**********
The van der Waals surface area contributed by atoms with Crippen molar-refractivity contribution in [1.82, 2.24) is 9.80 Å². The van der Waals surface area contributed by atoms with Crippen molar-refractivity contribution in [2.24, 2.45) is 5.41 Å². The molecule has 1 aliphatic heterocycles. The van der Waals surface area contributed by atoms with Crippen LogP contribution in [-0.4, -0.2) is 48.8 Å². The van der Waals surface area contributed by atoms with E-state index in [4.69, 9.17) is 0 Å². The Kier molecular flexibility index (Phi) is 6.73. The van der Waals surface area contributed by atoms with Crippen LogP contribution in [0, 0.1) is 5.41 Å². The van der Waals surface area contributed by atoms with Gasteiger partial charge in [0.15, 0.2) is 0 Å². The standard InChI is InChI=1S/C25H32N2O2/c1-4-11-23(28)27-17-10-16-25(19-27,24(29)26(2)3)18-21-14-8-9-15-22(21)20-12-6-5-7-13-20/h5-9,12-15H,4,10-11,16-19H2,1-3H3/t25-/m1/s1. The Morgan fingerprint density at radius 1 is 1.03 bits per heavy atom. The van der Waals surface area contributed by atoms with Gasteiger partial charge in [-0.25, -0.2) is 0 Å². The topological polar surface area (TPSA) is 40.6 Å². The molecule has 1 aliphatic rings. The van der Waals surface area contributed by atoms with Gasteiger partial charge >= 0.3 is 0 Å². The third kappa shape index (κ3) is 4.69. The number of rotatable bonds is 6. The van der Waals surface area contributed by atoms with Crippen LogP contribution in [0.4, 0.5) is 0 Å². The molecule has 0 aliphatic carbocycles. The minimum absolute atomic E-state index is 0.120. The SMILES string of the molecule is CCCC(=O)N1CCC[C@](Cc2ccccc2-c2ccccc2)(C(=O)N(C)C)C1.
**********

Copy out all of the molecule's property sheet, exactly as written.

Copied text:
The van der Waals surface area contributed by atoms with Crippen molar-refractivity contribution in [1.82, 2.24) is 9.80 Å². The van der Waals surface area contributed by atoms with Crippen molar-refractivity contribution in [2.24, 2.45) is 5.41 Å². The molecule has 1 aliphatic heterocycles. The van der Waals surface area contributed by atoms with Crippen LogP contribution in [-0.4, -0.2) is 48.8 Å². The van der Waals surface area contributed by atoms with E-state index in [4.69, 9.17) is 0 Å². The Kier molecular flexibility index (Phi) is 6.73. The van der Waals surface area contributed by atoms with Crippen LogP contribution in [0, 0.1) is 5.41 Å². The van der Waals surface area contributed by atoms with Gasteiger partial charge in [0.15, 0.2) is 0 Å². The standard InChI is InChI=1S/C25H32N2O2/c1-4-11-23(28)27-17-10-16-25(19-27,24(29)26(2)3)18-21-14-8-9-15-22(21)20-12-6-5-7-13-20/h5-9,12-15H,4,10-11,16-19H2,1-3H3/t25-/m1/s1. The Morgan fingerprint density at radius 1 is 1.03 bits per heavy atom. The van der Waals surface area contributed by atoms with Gasteiger partial charge in [-0.25, -0.2) is 0 Å². The topological polar surface area (TPSA) is 40.6 Å². The molecule has 1 aliphatic rings. The van der Waals surface area contributed by atoms with Gasteiger partial charge >= 0.3 is 0 Å². The third kappa shape index (κ3) is 4.69. The number of rotatable bonds is 6. The van der Waals surface area contributed by atoms with Crippen LogP contribution in [0.4, 0.5) is 0 Å². The molecule has 0 aliphatic carbocycles. The minimum absolute atomic E-state index is 0.120. The SMILES string of the molecule is CCCC(=O)N1CCC[C@](Cc2ccccc2-c2ccccc2)(C(=O)N(C)C)C1.